WHEN Sinitta revealed a while back that former flame Simon Cowell was “frustrated”, “worried” and “doesn’t want the whole thing to fall apart”, I thought for a minute she was referring to his heavily-Botoxed face.
As amusing as that would have been, the 80s pop star was, in fact, merely saying that the high-trousered one had been finding it difficult to manage our version of X Factor since hopping across the Atlantic to start up the American variant.
Cowell doesn’t have that problem now after the American show was axed last week. Unsurprisingly, he wasted no time in announcing his return to the ITV show later this year.
You probably took from this column’s opening that I’m no fan of Cowell. The Don King of pop music has had a frightening stranglehold over the charts for too long now, but whatever you think of the guy, there’s no denying that the show is a lot better with him than without him.
And it needs him, too. With ratings in steady decline ever since he left for his American adventure, the X Factor’s goose looks well and truly cooked.
Cowell hopes to stop the rot and reportedly intends to do so with the help of his old sparring partner Cheryl Cole, which should be interesting, seeing as he axed her from his beleaguered American show because the Yanks couldn’t understand her thick Geordie accent.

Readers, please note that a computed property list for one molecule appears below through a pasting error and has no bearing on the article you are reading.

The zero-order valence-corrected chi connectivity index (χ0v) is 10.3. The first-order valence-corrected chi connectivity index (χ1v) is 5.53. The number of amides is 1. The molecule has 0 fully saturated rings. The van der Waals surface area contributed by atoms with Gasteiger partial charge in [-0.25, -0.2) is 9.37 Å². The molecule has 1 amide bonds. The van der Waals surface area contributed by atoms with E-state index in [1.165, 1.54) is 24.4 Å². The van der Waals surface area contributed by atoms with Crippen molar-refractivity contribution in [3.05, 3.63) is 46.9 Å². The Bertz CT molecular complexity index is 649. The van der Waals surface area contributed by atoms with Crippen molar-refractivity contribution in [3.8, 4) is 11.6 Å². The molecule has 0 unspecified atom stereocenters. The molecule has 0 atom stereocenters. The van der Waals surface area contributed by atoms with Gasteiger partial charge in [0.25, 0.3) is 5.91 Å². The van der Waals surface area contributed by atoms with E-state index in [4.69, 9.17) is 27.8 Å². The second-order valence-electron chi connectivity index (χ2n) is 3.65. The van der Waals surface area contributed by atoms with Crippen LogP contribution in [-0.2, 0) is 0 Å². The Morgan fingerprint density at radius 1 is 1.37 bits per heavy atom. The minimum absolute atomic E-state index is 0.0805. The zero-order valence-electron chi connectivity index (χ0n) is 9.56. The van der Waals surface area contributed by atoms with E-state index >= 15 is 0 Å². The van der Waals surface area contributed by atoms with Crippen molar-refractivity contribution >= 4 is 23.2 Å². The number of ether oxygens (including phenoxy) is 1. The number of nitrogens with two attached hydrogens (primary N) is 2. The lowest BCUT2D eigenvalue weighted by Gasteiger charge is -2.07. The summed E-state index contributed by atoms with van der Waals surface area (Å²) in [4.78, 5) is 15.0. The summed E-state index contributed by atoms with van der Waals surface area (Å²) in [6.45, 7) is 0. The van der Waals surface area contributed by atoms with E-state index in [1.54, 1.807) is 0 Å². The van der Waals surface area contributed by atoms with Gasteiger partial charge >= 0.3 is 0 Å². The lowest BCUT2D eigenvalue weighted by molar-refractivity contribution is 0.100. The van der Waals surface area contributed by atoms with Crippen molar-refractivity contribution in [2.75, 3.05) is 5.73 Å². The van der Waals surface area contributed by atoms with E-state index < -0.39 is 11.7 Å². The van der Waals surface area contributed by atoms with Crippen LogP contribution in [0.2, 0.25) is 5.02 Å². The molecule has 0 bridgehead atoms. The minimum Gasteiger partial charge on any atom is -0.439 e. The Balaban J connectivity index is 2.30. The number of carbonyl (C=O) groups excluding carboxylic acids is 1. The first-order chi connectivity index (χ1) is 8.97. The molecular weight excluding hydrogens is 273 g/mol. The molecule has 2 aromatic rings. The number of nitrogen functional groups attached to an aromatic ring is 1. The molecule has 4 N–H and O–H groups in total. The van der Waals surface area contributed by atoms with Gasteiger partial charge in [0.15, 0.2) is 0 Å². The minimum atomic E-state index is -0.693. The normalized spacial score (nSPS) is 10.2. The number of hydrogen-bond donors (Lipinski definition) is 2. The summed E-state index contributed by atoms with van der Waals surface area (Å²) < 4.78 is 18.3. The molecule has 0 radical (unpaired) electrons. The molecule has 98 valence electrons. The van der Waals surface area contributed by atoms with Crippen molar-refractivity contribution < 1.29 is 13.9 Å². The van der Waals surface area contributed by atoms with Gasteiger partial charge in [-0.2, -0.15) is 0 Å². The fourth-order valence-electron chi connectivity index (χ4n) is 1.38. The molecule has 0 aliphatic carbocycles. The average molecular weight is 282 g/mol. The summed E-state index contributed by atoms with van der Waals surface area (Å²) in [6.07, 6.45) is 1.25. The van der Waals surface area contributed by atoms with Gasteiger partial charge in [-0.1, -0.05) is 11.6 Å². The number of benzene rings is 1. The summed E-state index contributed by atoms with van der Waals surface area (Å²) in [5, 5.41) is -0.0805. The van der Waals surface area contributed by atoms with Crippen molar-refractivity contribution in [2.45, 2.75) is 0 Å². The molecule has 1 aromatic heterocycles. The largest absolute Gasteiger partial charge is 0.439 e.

While that should make for riveting viewing – for all of five minutes, anyway – I won’t shed any tears if the dark lord of Saturday night telly fails in his bid to reinvigorate the show and, as a result, he loses his monopoly on the UK charts.
Inevitably, it will happen eventually. Stock, Aitken and Waterman had a similar stranglehold over the charts with their formulaic pop in the late 80s and early 90s, and were cast aside when the nation tired of their dross.
Though it can’t come quickly enough, the same fate will befall Cowell.